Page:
Murdoch, a member of the One.Tel board, said he hadn't asked whether the payments had been approved by shareholders, nor had he wanted to know how they were treated for accounting purposes. It has since transpired they were hidden in the company accounts.

Murdoch was asked whther he considered it "greedy" or "unreasonable" for Rich and Keeling to receive the $15 million bonuses, on top of six figure salares.

He said he did not, and that really is the nub of the issue.

Raised in the US, with a silver spoon in his mouth and wealth and power at his fingertips, he clearly has a different understanding of the word "greedy" than the vast majority of Australians.

Unfortunately, in the space of a few short years, it is the Murdoch/Williams view of public morality which has gained ascendancy. Not least because outfits like the Labor Party and Democrats are terrified of falling foul of the rich and increasingly powerful. It's the sort of policy/principle/gumption vacuum that gives oxygen to the likes of One Nation.

While Little Lachie was defending his big business brothers in the Federal Court, Williams was telling the HIH Royal Commission how the other one hundredth live. And, in truth, they have a great deal in common.

In the final year before HIH sunk in a lake of red ink, leaving insurers and investors marooned, Williams spent $2.4 million on corporate entertainment and $4.6 million on executive bonuses.

The Royal Commission - no, not the one bagging building workers for negotiating $2 an hour site allowances, stupid - heard that in 2000, alone, the insurer's four most senior executives spent $30 million on "discretionary" matters.

Discretionary spending was undoubtedly one of Williams' strong points. In one three-week period he managed to chomp his way through $9000 on dinners at three up-market nosheries.

He had a lavish marble bathroom, with spa and gold taps, installed in his Melbourne office, way back in 1981.

When one of Ray's favourites, accountant Stuart Korchinski, left the company Williams tossed an additional $75,000 into his payout to bring it up to $910,000. Korchinski had previously benefited from a $158,000 bonus and the company writing off a quarter million housing loan. Oh, and when he shot through, HIH sold him the SAAB convertible he had become attached to for $1000.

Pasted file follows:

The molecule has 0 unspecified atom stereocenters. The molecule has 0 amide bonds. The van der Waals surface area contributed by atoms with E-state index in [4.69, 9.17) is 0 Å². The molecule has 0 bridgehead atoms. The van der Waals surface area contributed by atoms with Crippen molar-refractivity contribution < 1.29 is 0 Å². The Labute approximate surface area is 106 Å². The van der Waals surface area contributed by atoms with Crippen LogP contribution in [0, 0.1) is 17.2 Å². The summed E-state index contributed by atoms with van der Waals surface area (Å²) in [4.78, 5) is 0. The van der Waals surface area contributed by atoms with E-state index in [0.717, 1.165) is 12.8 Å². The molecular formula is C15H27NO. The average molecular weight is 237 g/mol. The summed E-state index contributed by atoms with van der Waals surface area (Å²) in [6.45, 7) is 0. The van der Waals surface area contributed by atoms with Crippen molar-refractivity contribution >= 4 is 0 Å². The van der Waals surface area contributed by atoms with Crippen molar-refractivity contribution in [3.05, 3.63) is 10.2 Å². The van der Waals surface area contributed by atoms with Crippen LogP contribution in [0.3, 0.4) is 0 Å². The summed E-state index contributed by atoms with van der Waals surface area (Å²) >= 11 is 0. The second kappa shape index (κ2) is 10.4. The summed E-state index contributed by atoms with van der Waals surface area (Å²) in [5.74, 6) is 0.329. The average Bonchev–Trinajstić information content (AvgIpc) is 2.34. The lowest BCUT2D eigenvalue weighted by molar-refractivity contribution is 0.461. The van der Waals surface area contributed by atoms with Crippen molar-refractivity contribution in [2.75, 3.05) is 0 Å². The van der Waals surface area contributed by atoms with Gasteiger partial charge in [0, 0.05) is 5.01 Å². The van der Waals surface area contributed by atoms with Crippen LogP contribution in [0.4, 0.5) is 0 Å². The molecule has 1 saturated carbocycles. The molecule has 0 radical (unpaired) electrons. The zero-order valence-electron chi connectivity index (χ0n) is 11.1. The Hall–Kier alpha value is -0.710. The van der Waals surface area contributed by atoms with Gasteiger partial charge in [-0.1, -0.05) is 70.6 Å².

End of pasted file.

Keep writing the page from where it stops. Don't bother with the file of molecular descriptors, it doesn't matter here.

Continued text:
But, as the Sydney Morning Herald pointed out, in the end, the man Williams was kindest to was Ray Williams.

In March, 1998, he was granted a 17 percent wage hike to take his annual "earnings" beyond the million dollar mark.. In that year, staff received no wage increase at all.

In 2000, when Williams' base earn hit $1.12 million, there were no staff bonuses, but that didn't stop him and his fellow executives showering themselves with extras.

The Murdochs, Keelings, Richs and Williams give the term bonus a whole new meaning.. In the eight months before HIH collapsed, owing $5.3 billion, management bonuses controlled by Williams amounted to $7.3 million.


Prime Minister John Howard tells a Sydney business lunch that Australian corporate behaviour is essentially healthy and ethical. For that reason, he says, the Government will not intervene to ensure more acceptable standards are adhered to.

Howard concedes that corporate governance is on the minds of country men and women but argues it is "not as important as the monthly mortgage bill or the Commonwealth Games".

Meanwhile, his Workplace Relations Minister, Tony Abbott, tells Australian seamen they are overpaid and under-worked. Abbott applauds ANL's decision to seek damages against maritime workers opposed to having their jobs sold to cheap foreign crews.

Abbott also suggests he knows the outcome of the Royal Commission into the Building and Construction Industry, hinting at legislative moves to try and weaken the bargaining power of the CFMEU.